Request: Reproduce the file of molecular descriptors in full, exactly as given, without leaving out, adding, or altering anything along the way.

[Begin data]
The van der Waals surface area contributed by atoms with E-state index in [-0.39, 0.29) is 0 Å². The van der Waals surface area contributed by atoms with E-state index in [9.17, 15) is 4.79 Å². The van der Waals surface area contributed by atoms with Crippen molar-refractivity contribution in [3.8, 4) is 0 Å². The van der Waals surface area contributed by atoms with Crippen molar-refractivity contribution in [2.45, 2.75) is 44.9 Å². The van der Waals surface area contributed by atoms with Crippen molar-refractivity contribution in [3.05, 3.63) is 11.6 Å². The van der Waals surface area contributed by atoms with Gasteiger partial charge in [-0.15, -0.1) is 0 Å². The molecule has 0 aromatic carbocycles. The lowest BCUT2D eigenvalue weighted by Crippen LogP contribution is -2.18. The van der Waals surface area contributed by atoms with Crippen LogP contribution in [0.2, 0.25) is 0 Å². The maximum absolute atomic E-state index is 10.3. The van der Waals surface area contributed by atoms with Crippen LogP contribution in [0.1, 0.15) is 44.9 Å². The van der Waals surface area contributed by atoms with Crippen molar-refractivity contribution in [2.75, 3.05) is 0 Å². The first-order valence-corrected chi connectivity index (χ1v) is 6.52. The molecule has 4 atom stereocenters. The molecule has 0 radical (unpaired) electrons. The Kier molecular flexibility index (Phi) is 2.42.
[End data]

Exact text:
The van der Waals surface area contributed by atoms with E-state index in [-0.39, 0.29) is 0 Å². The van der Waals surface area contributed by atoms with E-state index in [9.17, 15) is 4.79 Å². The van der Waals surface area contributed by atoms with Crippen molar-refractivity contribution in [3.8, 4) is 0 Å². The van der Waals surface area contributed by atoms with Crippen molar-refractivity contribution in [2.45, 2.75) is 44.9 Å². The van der Waals surface area contributed by atoms with Crippen molar-refractivity contribution in [3.05, 3.63) is 11.6 Å². The van der Waals surface area contributed by atoms with Gasteiger partial charge in [-0.15, -0.1) is 0 Å². The molecule has 0 aromatic carbocycles. The lowest BCUT2D eigenvalue weighted by Crippen LogP contribution is -2.18. The van der Waals surface area contributed by atoms with Crippen LogP contribution in [0.2, 0.25) is 0 Å². The maximum absolute atomic E-state index is 10.3. The van der Waals surface area contributed by atoms with Crippen LogP contribution in [0.1, 0.15) is 44.9 Å². The van der Waals surface area contributed by atoms with Crippen molar-refractivity contribution in [2.75, 3.05) is 0 Å². The first-order valence-corrected chi connectivity index (χ1v) is 6.52. The molecule has 4 atom stereocenters. The molecule has 0 radical (unpaired) electrons. The Kier molecular flexibility index (Phi) is 2.42.